Coronavirus Impact on Importers & Exporters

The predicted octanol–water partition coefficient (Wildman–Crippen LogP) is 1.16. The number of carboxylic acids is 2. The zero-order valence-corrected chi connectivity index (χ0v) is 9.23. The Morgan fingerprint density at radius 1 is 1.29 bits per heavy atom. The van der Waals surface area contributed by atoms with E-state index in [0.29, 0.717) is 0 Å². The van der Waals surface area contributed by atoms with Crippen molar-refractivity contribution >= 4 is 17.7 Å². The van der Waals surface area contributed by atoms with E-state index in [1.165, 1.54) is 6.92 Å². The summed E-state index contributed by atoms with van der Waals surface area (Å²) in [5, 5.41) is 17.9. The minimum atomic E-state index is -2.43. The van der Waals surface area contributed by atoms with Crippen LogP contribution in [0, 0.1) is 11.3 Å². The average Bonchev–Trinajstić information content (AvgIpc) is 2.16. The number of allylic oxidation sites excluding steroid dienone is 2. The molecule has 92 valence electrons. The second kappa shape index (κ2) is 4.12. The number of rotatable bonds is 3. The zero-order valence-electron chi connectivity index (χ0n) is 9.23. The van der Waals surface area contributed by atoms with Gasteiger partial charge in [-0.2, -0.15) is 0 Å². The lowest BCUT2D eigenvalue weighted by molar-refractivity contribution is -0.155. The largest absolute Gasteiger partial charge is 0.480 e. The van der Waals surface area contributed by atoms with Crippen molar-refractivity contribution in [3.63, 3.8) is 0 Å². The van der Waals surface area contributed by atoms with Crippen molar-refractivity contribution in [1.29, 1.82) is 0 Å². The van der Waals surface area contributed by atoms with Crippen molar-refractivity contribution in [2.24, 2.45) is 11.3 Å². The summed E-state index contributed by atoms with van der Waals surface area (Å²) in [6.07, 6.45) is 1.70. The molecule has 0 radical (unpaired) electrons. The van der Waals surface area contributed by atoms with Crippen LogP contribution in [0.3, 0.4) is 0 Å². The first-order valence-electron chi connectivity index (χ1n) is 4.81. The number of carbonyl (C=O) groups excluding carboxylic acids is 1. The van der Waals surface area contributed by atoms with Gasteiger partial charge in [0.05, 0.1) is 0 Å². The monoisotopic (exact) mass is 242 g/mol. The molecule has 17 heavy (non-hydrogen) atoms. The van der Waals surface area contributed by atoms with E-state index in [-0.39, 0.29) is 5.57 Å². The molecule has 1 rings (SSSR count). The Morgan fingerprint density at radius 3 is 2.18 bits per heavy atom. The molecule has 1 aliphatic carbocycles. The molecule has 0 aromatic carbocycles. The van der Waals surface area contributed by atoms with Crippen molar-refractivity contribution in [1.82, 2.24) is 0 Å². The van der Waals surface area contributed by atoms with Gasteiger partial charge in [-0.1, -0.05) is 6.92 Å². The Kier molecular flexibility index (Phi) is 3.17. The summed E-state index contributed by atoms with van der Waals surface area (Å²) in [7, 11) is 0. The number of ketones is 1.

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Contact us The Coronavirus pandemic is threatening a global recession. The virus is causing major disruptions to businesses around the world. Supply and demand shocks in China have led to other countries, like the US, fearing a prolonged global slowdown or even a recession. Policy makers are making quick calls in response to help cushion the economic blow of the epidemic. Specifically, the U.S. Federal Reserve delivered an emergency rate cut at the beginning of March. According to Reuters Business News, shortages of vital parts and components from China last month cost other countries and their industries $50 billion. And things are not projected to get any better. Analysts are saying that many businesses in China, businesses that U.S. companies partner with, are taking longer to reopen than expected. Some are saying that there is a chance that businesses will not return to normal production until late April/early May. Firms that had not shut down or ones that have reopened are suffering from shortages of parts and other raw materials as well as labor. According to a survey by China’s customs administration that was released earlier this month, over 80% of foreign trading companies in China have returned to work. However, less than a third of small and medium-sized businesses are operating normally. A workforce that employs about 80% of China’s labor force. The scare had caused China to postpone January’s data release and they had decided to instead combine the first two months on the year. That data has since been released and showed that China’s exports shrank by 17.2% in January and February combined due to the Coronavirus’ impact. We are still learning more about the virus and it’s impacts on the import and export industry so make sure to stay updated here on our monthly blog for updated information!